Diesel Fuel Safety

by Denise Brown

Diesel fuel powers motors from cars and pickup trucks to big rig trucks and heavy equipment. Like any petroleum-based product, it needs special handling for it to be a safe product to use. The U.S. Occupational Safety and Health Administration (OSHA) and Environmental Protection Agency (EPA) both have guidelines in place for diesel fuel safety measures and proper ways to store diesel fuel.


Diesel fuel comes in three grades. The diesel fuel tank must have proper signage as per the grade. The three grades vary on their pour point and viscosity, or thickness: 1D is best in cold conditions and 2D provides better miles per gallon in warmer weather while 4D diesel fuel is used to power large items of stationary equipment. Truckers especially don't want to put 2D diesel fuel in their semis in extremely cold temperatures or their fuel line may gel up, preventing the truck from running.


In addition to the diesel fuel tank having proper identification labels on it for the grades of diesel fuel, a material safety data sheet should be kept on the premises, which includes emergency contact numbers and identificaiton of health hazards from coming in contact with the diesel fuel and physical hazards present. Flammability warnings should also be present.

First Aid

If someone breathes excessive amounts of diesel fuel fumes, it's important to move them away from the fuel. Headache and dizziness are two symptoms to watch for. Diesel fuel in the eyes needs flushing with clean water. Swallowing diesel fuel can cause severe damage to the lungs. Do not induce vomiting or give anything by mouth. Prompt medical attention is necessary.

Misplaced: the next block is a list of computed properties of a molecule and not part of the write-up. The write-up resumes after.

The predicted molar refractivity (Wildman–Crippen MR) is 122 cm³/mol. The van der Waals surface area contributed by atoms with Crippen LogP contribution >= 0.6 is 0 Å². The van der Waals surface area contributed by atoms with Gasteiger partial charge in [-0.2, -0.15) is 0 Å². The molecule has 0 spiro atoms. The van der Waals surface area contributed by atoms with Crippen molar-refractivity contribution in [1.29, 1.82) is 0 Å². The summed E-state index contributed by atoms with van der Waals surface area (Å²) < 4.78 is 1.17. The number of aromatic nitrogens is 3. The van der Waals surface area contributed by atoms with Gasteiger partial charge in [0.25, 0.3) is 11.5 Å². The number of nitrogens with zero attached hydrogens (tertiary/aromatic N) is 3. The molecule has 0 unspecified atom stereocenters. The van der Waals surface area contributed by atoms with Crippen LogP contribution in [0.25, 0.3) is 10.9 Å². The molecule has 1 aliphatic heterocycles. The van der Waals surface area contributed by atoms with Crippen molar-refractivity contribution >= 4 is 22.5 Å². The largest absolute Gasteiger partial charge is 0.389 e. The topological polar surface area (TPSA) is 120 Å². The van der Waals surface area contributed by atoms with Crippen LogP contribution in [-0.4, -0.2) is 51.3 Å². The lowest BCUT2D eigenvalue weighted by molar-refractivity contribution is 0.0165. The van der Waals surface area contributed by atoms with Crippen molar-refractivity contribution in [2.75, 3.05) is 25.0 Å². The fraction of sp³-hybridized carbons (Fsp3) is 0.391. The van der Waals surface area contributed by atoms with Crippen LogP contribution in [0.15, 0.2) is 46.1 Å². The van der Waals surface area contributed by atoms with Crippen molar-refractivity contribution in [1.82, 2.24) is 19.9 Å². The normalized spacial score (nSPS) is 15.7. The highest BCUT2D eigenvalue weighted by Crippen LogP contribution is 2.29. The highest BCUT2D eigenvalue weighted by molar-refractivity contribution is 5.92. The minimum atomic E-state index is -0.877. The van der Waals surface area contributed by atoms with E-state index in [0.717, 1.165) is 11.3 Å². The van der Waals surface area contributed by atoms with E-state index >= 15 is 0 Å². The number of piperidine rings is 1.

Portable Storage Containers

Portable containers, designed specifically for diesel fuel, should have clear labeling on them. Storage in a clean, dry, well-ventilated garage or outbuilding is acceptable. Avoid setting the containers in direct sunlight.

Diesel Fuel Tank

Routine maintenance is necessary on diesel fuel storage tanks. If diesel fuel sits for more than a year, it starts to get a gummy residue that can have adverse effects on motors. It is important to rotate as much of the old diesel fuel out of the tank before adding new. Efforts to keep sediment from accumulating in the tank's bottom keep the fuel that comes from the tank clean. Routine removal of water vapor from condensation is also necessary to keep the fuel pure. Above-ground tanks must have a collection dam around the tank in case of spills.

About the Author

Denise Brown is an education professional who wanted to try something different. Two years and more than 500 articles later, she's enjoying her freelance writing experience for online resources such as Work.com and other online information sites. Brown holds a master's degree in history education from Truman State University.

Photo Credits

  • photo_camera diesel storage tank image by Jim Parkin from Fotolia.com